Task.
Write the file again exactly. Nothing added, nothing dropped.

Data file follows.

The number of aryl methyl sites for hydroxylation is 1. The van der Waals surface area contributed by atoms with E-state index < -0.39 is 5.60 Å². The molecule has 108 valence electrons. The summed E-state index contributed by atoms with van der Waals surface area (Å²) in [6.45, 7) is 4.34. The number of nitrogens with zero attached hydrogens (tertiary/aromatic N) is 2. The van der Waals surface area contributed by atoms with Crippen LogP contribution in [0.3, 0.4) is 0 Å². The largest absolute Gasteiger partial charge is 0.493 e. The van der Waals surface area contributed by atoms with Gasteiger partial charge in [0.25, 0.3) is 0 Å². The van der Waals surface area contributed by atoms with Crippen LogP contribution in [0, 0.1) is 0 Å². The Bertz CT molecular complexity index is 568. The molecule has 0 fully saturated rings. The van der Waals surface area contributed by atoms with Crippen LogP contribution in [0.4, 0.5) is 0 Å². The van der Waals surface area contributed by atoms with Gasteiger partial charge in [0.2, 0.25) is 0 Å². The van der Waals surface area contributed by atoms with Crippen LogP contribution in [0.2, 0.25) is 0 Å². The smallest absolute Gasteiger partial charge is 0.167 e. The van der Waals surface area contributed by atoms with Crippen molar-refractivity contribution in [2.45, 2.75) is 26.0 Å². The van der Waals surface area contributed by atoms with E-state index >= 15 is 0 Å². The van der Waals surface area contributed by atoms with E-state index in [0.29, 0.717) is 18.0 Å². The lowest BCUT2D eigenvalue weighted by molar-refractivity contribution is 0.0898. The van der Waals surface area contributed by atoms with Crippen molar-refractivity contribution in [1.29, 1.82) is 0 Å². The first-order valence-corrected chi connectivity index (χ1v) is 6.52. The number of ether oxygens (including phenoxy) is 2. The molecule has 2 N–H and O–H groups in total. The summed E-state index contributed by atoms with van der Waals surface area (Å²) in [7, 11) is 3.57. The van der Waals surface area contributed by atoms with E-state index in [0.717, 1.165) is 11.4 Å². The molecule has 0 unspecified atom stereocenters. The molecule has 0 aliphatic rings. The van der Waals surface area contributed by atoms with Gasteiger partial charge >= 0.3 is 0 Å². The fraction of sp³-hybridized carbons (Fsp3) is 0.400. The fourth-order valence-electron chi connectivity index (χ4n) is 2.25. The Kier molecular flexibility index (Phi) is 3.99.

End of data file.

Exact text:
The number of aryl methyl sites for hydroxylation is 1. The van der Waals surface area contributed by atoms with E-state index < -0.39 is 5.60 Å². The molecule has 108 valence electrons. The summed E-state index contributed by atoms with van der Waals surface area (Å²) in [6.45, 7) is 4.34. The number of nitrogens with zero attached hydrogens (tertiary/aromatic N) is 2. The van der Waals surface area contributed by atoms with Crippen LogP contribution in [0.3, 0.4) is 0 Å². The largest absolute Gasteiger partial charge is 0.493 e. The van der Waals surface area contributed by atoms with Gasteiger partial charge in [0.25, 0.3) is 0 Å². The van der Waals surface area contributed by atoms with Crippen LogP contribution in [0, 0.1) is 0 Å². The Bertz CT molecular complexity index is 568. The molecule has 0 fully saturated rings. The van der Waals surface area contributed by atoms with Crippen LogP contribution in [0.4, 0.5) is 0 Å². The van der Waals surface area contributed by atoms with Gasteiger partial charge in [0.2, 0.25) is 0 Å². The van der Waals surface area contributed by atoms with Crippen LogP contribution in [0.2, 0.25) is 0 Å². The smallest absolute Gasteiger partial charge is 0.167 e. The van der Waals surface area contributed by atoms with Crippen molar-refractivity contribution in [2.45, 2.75) is 26.0 Å². The van der Waals surface area contributed by atoms with E-state index >= 15 is 0 Å². The van der Waals surface area contributed by atoms with E-state index in [0.29, 0.717) is 18.0 Å². The lowest BCUT2D eigenvalue weighted by molar-refractivity contribution is 0.0898. The van der Waals surface area contributed by atoms with Crippen molar-refractivity contribution in [1.29, 1.82) is 0 Å². The first-order valence-corrected chi connectivity index (χ1v) is 6.52. The number of ether oxygens (including phenoxy) is 2. The molecule has 2 N–H and O–H groups in total. The summed E-state index contributed by atoms with van der Waals surface area (Å²) in [7, 11) is 3.57. The van der Waals surface area contributed by atoms with E-state index in [0.717, 1.165) is 11.4 Å². The molecule has 0 unspecified atom stereocenters. The molecule has 0 aliphatic rings. The van der Waals surface area contributed by atoms with Gasteiger partial charge >= 0.3 is 0 Å². The fraction of sp³-hybridized carbons (Fsp3) is 0.400. The fourth-order valence-electron chi connectivity index (χ4n) is 2.25. The Kier molecular flexibility index (Phi) is 3.99.